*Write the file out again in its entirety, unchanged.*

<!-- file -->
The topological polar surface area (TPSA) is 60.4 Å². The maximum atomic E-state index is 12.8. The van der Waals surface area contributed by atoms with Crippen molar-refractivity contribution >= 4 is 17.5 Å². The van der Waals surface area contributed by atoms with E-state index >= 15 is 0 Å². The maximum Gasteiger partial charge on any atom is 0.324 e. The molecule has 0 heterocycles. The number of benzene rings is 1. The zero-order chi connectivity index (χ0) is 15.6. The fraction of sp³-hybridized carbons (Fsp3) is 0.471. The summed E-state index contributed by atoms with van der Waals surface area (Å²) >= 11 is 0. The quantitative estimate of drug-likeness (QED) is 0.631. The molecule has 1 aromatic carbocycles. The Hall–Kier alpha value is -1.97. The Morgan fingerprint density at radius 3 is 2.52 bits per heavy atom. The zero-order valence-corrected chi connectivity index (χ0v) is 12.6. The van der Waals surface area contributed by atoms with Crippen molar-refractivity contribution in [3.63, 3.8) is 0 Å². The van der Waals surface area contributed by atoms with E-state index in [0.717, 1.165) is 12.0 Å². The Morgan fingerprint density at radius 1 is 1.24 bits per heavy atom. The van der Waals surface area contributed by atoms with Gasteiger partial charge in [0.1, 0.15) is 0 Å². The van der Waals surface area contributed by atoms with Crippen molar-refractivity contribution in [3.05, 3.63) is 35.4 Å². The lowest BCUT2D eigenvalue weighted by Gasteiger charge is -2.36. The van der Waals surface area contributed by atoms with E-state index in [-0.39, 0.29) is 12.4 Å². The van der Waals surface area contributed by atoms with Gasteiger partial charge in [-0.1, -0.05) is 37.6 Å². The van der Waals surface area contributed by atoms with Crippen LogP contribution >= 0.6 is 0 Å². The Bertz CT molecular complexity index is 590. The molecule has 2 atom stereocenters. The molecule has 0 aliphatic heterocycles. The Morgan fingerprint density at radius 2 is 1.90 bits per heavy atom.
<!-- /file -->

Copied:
The topological polar surface area (TPSA) is 60.4 Å². The maximum atomic E-state index is 12.8. The van der Waals surface area contributed by atoms with Crippen molar-refractivity contribution >= 4 is 17.5 Å². The van der Waals surface area contributed by atoms with E-state index >= 15 is 0 Å². The maximum Gasteiger partial charge on any atom is 0.324 e. The molecule has 0 heterocycles. The number of benzene rings is 1. The zero-order chi connectivity index (χ0) is 15.6. The fraction of sp³-hybridized carbons (Fsp3) is 0.471. The summed E-state index contributed by atoms with van der Waals surface area (Å²) >= 11 is 0. The quantitative estimate of drug-likeness (QED) is 0.631. The molecule has 1 aromatic carbocycles. The Hall–Kier alpha value is -1.97. The Morgan fingerprint density at radius 3 is 2.52 bits per heavy atom. The zero-order valence-corrected chi connectivity index (χ0v) is 12.6. The van der Waals surface area contributed by atoms with Crippen molar-refractivity contribution in [3.63, 3.8) is 0 Å². The van der Waals surface area contributed by atoms with E-state index in [0.717, 1.165) is 12.0 Å². The Morgan fingerprint density at radius 1 is 1.24 bits per heavy atom. The van der Waals surface area contributed by atoms with Gasteiger partial charge in [0.1, 0.15) is 0 Å². The van der Waals surface area contributed by atoms with Crippen molar-refractivity contribution in [3.05, 3.63) is 35.4 Å². The lowest BCUT2D eigenvalue weighted by Gasteiger charge is -2.36. The van der Waals surface area contributed by atoms with E-state index in [-0.39, 0.29) is 12.4 Å². The van der Waals surface area contributed by atoms with Gasteiger partial charge in [-0.1, -0.05) is 37.6 Å². The van der Waals surface area contributed by atoms with Crippen LogP contribution >= 0.6 is 0 Å². The Bertz CT molecular complexity index is 590. The molecule has 2 atom stereocenters. The molecule has 0 aliphatic heterocycles. The Morgan fingerprint density at radius 2 is 1.90 bits per heavy atom.